Gwen's PBS NewsHour Reports
Click below to read and watch a selection of Gwen's reports and analysis on the PBS NewsHour.
Federal authorities confirmed that they believe shootings at two Jewish community sites in Kansas were motivated by hate. Gwen Ifill talks to Mark Potok of the Southern Poverty Law Center to learn more about the 73-year-old suspect, Frazier Glenn Cross, who faces first-degree murder charges for the deaths of three people.PBS Newshour: Pulitzer Prize renews debate over controversial NSA surveillance reporting
Journalism's highest honor was awarded to The Washington Post and The Guardian U.S. for reporting that raised questions about privacy, surveillance and security, despite criticism about whether they should have published the stories in the first place. Gwen Ifill discusses this year’s Pulitzer Prize winners with Geneva Overholser of the USC Annenberg Center on Communication Leadership & Policy.PBS Newshour: How the Civil Rights Act pioneered anti-discrimination laws in America
President Lyndon Johnson signed the Civil Rights Act into law 50 years ago. Gwen Ifill examines its legacy and unfinished business with President Johnson’s daughter, Lynda Johnson Robb, Shirley Franklin, the former mayor of Atlanta, Ranjana Natarajan of the University of Texas School of Law, and former House Republican aide Robert Kimball.PBS Newshour: Do death row inmates have the right to know origins of lethal injection drugs?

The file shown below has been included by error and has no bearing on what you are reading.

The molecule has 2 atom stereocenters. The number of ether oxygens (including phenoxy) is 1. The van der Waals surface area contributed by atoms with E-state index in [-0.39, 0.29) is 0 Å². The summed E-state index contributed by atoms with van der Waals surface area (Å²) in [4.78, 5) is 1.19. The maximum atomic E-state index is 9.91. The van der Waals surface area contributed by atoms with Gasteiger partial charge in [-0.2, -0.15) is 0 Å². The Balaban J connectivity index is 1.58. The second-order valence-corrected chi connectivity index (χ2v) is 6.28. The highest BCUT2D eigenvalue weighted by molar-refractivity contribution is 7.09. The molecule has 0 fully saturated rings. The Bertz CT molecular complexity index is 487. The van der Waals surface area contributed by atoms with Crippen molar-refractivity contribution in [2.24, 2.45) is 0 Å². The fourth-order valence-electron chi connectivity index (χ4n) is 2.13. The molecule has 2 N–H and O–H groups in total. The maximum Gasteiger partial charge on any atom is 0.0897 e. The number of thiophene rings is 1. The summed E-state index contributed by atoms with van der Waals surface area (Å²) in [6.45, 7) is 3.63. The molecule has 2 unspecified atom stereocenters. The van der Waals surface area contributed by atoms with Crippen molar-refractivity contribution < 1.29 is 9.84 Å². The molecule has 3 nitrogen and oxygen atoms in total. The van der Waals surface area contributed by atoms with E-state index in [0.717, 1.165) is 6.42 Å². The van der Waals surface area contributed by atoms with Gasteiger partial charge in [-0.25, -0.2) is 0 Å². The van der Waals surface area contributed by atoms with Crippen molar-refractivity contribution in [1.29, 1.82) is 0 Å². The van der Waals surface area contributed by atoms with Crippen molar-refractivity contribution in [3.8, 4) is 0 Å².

As foreign supplies have dwindled, traditional lethal injection drugs are being replaced with others manufactured in the U.S. But inmates and lawyers are questioning whether these new drugs will result in death without undue pain and suffering. Gwen Ifill takes a closer look at the issue with Megan McCracken of the University of California, Berkeley and Joel Zivot of Emory University.
PBS Newshour: Why Afghans felt their vote for president mattered in 2014
Chief foreign correspondent Margaret Warner joins Gwen Ifill for a closer look at the historic 2014 presidential election in Afghanistan, including the role of Afghan security forces in keeping polling safe, rumors of voting fraud, whether the United States favors a candidate, as well as what distinguished this election for average citizens.